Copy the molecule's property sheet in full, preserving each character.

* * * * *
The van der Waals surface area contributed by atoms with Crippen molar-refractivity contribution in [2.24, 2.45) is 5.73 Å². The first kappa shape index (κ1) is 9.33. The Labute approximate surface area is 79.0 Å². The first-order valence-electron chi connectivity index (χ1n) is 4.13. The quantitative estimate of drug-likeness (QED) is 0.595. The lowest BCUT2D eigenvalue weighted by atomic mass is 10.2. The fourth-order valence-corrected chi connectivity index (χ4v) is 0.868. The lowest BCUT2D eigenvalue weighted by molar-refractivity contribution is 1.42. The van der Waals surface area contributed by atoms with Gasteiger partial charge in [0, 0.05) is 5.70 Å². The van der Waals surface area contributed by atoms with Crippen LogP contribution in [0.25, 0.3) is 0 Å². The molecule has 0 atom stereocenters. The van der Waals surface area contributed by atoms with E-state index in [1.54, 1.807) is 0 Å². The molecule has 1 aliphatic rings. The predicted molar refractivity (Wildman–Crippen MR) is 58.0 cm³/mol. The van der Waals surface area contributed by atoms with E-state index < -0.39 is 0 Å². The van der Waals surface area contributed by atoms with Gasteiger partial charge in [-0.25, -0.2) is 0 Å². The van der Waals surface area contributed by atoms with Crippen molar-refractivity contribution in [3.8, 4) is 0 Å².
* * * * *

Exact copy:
The van der Waals surface area contributed by atoms with Crippen molar-refractivity contribution in [2.24, 2.45) is 5.73 Å². The first kappa shape index (κ1) is 9.33. The Labute approximate surface area is 79.0 Å². The first-order valence-electron chi connectivity index (χ1n) is 4.13. The quantitative estimate of drug-likeness (QED) is 0.595. The lowest BCUT2D eigenvalue weighted by atomic mass is 10.2. The fourth-order valence-corrected chi connectivity index (χ4v) is 0.868. The lowest BCUT2D eigenvalue weighted by molar-refractivity contribution is 1.42. The van der Waals surface area contributed by atoms with Gasteiger partial charge in [0, 0.05) is 5.70 Å². The van der Waals surface area contributed by atoms with Crippen LogP contribution in [0.25, 0.3) is 0 Å². The molecule has 0 atom stereocenters. The van der Waals surface area contributed by atoms with E-state index in [1.54, 1.807) is 0 Å². The molecule has 1 aliphatic rings. The predicted molar refractivity (Wildman–Crippen MR) is 58.0 cm³/mol. The van der Waals surface area contributed by atoms with E-state index < -0.39 is 0 Å². The van der Waals surface area contributed by atoms with Gasteiger partial charge in [-0.25, -0.2) is 0 Å². The van der Waals surface area contributed by atoms with Crippen molar-refractivity contribution in [3.8, 4) is 0 Å².